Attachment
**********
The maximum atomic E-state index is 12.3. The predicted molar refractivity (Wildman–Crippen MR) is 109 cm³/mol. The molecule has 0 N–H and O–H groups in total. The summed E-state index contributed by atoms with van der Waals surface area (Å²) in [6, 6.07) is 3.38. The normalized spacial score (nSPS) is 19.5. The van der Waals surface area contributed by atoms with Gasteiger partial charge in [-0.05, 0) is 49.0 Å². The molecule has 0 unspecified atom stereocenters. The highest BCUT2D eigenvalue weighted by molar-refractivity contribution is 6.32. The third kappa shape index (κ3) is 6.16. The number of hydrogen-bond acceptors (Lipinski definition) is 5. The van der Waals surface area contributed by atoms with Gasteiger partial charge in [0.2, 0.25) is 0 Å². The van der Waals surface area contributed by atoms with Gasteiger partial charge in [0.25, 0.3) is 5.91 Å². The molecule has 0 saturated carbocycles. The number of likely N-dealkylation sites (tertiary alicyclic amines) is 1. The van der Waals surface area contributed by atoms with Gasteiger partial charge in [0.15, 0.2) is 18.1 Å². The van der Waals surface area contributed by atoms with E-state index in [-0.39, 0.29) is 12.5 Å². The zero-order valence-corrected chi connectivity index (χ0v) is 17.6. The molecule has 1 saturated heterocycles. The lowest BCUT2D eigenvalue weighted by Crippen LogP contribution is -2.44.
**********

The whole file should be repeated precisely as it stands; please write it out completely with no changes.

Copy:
The maximum atomic E-state index is 12.3. The predicted molar refractivity (Wildman–Crippen MR) is 109 cm³/mol. The molecule has 0 N–H and O–H groups in total. The summed E-state index contributed by atoms with van der Waals surface area (Å²) in [6, 6.07) is 3.38. The normalized spacial score (nSPS) is 19.5. The van der Waals surface area contributed by atoms with Gasteiger partial charge in [-0.05, 0) is 49.0 Å². The molecule has 0 unspecified atom stereocenters. The highest BCUT2D eigenvalue weighted by molar-refractivity contribution is 6.32. The third kappa shape index (κ3) is 6.16. The number of hydrogen-bond acceptors (Lipinski definition) is 5. The van der Waals surface area contributed by atoms with Gasteiger partial charge in [0.2, 0.25) is 0 Å². The van der Waals surface area contributed by atoms with Gasteiger partial charge in [0.25, 0.3) is 5.91 Å². The molecule has 0 saturated carbocycles. The number of likely N-dealkylation sites (tertiary alicyclic amines) is 1. The van der Waals surface area contributed by atoms with Gasteiger partial charge in [0.15, 0.2) is 18.1 Å². The van der Waals surface area contributed by atoms with E-state index in [-0.39, 0.29) is 12.5 Å². The zero-order valence-corrected chi connectivity index (χ0v) is 17.6. The molecule has 1 saturated heterocycles. The lowest BCUT2D eigenvalue weighted by Crippen LogP contribution is -2.44.